More about Bike Helmets

helmet law
I’ve probably written enough about why I think mandatory helmet laws are a bad idea, but I couldn’t resist linking to a few interesting articles published recently.

Two great posts by Howie Chong, former president of the Sierra Club of Canada, that combine statistics and the tragedy of the commons to explain why he doesn’t wear a helmet.
Why it makes sense to bike without a helmet
What helmets can teach us about climate change

I have made a careful and conscientious choice to not wear a helmet when I’m cycling in urban areas because I strongly believe that it will help improve the overall safety of cycling in the long run.

From Vox: Stop forcing people to wear bike helmets

Walking and driving are just as dangerous as biking — but they don’t require helmets.

And in Dallas: Dallas Considers Loosening Bike Helmet Laws

Several city council members say that the ordinance is a major obstacle to expanding a pilot bike share program next year.

Photo from P.M. Lydon

Breaking the Law?

Seawall Scofflaws
Only in Vancouver would cycling slowly along a recreational bike path be illegal. It’s ridiculous. I run faster than most seawall cyclists, and yet they’re required by law to wear safety gear. The City of Vancouver has its own by-law (60D) that extends the provincial helmet law (part of the Motor Vehicle Act) to the city’s car-free paths and parks.

It’s possible that skateboarders and rollerbladers have it worse than cyclists. They can’t legally use the city’s side streets unless bubble-wrapped.

A person must not ride or coast on non-motorized skates, skateboard, or push-scooter on any minor street unless (a) that person wears a helmet, wrist guards, elbow pads, knee pads, and front and rear reflective equipment, and, in the case of skates or a skateboard, wrist guards; and (b) the skates, skateboard, or push-scooter has a braking mechanism.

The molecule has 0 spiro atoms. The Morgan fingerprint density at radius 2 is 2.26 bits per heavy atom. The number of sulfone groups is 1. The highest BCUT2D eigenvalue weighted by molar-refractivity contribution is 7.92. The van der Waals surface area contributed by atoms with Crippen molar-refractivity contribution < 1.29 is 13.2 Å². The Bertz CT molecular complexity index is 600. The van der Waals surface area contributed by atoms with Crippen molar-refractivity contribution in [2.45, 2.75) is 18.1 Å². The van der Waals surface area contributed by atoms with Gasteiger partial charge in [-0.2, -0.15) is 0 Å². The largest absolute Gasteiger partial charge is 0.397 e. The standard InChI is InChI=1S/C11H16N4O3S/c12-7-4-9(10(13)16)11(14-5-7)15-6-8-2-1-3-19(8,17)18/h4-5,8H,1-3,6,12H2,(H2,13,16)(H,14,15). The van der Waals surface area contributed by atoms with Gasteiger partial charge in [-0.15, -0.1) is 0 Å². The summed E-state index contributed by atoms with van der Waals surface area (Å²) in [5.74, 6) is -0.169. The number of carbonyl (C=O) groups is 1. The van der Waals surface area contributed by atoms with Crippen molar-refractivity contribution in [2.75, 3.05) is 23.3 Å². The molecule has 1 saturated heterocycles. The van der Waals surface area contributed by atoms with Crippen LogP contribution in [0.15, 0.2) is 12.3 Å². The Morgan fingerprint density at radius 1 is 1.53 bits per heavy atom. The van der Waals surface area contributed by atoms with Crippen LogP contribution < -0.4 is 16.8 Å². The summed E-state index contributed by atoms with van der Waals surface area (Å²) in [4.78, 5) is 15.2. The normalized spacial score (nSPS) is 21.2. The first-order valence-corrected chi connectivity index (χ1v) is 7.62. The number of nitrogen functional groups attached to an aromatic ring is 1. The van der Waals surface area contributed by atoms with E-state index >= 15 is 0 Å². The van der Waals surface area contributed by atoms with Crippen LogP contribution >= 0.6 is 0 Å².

Wrist guards are so important they were mentioned twice!

I realize these by-laws are rarely enforced, but if the city wants to show it’s serious about active transportation then it should scrap them. I think most people can decide for themselves if the risks of rollerblading without wrist guards is acceptible.

In related news, Vancouver’s bike share system has been delayed, yet again – now estimated to launch in 2015 (after being proposed in 2008 and approved by council in 2012). Dealing with the mandatory helmet law continues to be a stumbling block. Apparently they’ve worked out a vending machine solution. Seattle is set to launch its bike share program this fall with the same helmet vending machines, so we’ll see if they actually work or cause a logistical nightmare.

Helmets are the Kryptonite of Bike Share

Bixi Chic
Helmets are the kryptonite of bike share systems. Nothing puts a damper on the fun, spontaneous travel that bike share facilitates like a foam lid designed to prevent brain damage in the most severe accidents. Shared helmets are gross and carting your own helmet is not convenient. It’s no surprise then that bike share users are less likely to wear helmets then cyclists who ride their own bike.

So what happens when you flood city streets with casual cyclists (many of them tourists) who have no desire to wear helmets? Many pundits predict carnage but time has proven them wrong. Bike share systems around the world have outstanding safety records. Even in busy New York City, where Citi Bikes are being used for bar hopping, it’s a safe way to travel.